We developed and validated two novel histological grading tools: OPS and TNS. This data informs us on the impact of ischaemia upon ovarian tissue, and likely clinical outcome of conservative management. It is also possible to use this grading system on ovarian biopsy or ovarian cystectomy tissue at the time of detorsion, in order to provide pathology diagnosis and individualised prognostic fertility information to pre-menopausal patients. Further research would be needed to ascertain the clinical application of ovarian biopsy in this context.

Medullary changes, including venous engorgement, oedema, and secondary acute inflammation are part of the immediate response in torsion acutely. Venous engorgement makes ovaries, including some salvageable ones, look deceptively worse (blue-black) macroscopically than they appear to be histologically. In this study, we examined the histological appearance of torted ovaries and found a follicular preservation rate of 63% (42/67, OPS-6&10), irrespective of appearance at surgery. The preserved oocyte follicles are located in the ovarian cortex, and embedded within the cyst wall. This finding is in agreement with previous studies that have reported reduced fertility in women who had undergone cystectomy for benign pathology [10,11].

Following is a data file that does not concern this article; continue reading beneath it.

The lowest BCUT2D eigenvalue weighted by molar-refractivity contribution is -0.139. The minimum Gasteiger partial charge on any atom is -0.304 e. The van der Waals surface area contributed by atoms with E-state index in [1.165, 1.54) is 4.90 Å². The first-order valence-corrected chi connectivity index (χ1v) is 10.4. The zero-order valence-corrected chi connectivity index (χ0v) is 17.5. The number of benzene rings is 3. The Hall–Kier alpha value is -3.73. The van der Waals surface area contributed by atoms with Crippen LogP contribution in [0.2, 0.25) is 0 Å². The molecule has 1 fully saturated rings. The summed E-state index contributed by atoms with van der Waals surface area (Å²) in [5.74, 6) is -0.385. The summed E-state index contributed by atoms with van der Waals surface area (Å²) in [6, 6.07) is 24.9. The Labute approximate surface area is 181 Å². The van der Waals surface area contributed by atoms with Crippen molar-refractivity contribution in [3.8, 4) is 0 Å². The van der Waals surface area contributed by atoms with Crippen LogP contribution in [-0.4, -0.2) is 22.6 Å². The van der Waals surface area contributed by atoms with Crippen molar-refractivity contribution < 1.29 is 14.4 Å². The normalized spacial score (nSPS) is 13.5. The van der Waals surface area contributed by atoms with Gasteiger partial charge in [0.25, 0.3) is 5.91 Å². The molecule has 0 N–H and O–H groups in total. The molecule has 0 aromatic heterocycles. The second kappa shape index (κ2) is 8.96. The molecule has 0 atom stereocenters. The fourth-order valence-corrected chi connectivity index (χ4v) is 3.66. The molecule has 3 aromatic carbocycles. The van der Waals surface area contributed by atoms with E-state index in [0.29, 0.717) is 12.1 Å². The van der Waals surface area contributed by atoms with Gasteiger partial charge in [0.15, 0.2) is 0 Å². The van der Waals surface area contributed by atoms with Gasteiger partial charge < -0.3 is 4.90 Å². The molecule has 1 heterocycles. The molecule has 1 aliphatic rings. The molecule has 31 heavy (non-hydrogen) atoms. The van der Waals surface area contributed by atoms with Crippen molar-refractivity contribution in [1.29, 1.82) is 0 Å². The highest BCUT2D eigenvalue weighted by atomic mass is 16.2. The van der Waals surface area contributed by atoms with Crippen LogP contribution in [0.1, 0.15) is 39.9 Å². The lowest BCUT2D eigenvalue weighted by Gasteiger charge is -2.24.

An OPS is based on the objective assessment of histological parameters, including the presence of inflammation and preserved oocytes. TNS represents the percentage necrosis/infarction in ovarian specimens. Even in the worst affected ovaries (OPS-4), there was some preservation.

OPS describes the progress of damage histologically. The structural integrity of the germinal layer including the follicles, aims to predict the potential for future viability. This data has a dual purpose: i) Empirical clinical prognostic tool. For example, when encountering a post-menopausal woman with ovarian torsion, there is a 70% chance that the ovary will be mostly necrotic (OPS-4). ii) Use OPS in pathology reporting of ovarian torsion. Small amounts of tissue from a biopsy or cystectomy is sufficient. Considering that 25/54 (46%) were young nulliparous women, OPS could be investigated as a prognostic tool for future fertility potential. For example, if a young woman had an ovarian detorsion (+/-cystectomy/biopsy) of a blue-black looking ovary, which then shows benign pathology and OPS-10, then this should be re-assuring.

This data provides an evidence-base for individualising the management of patients according to their clinical situation.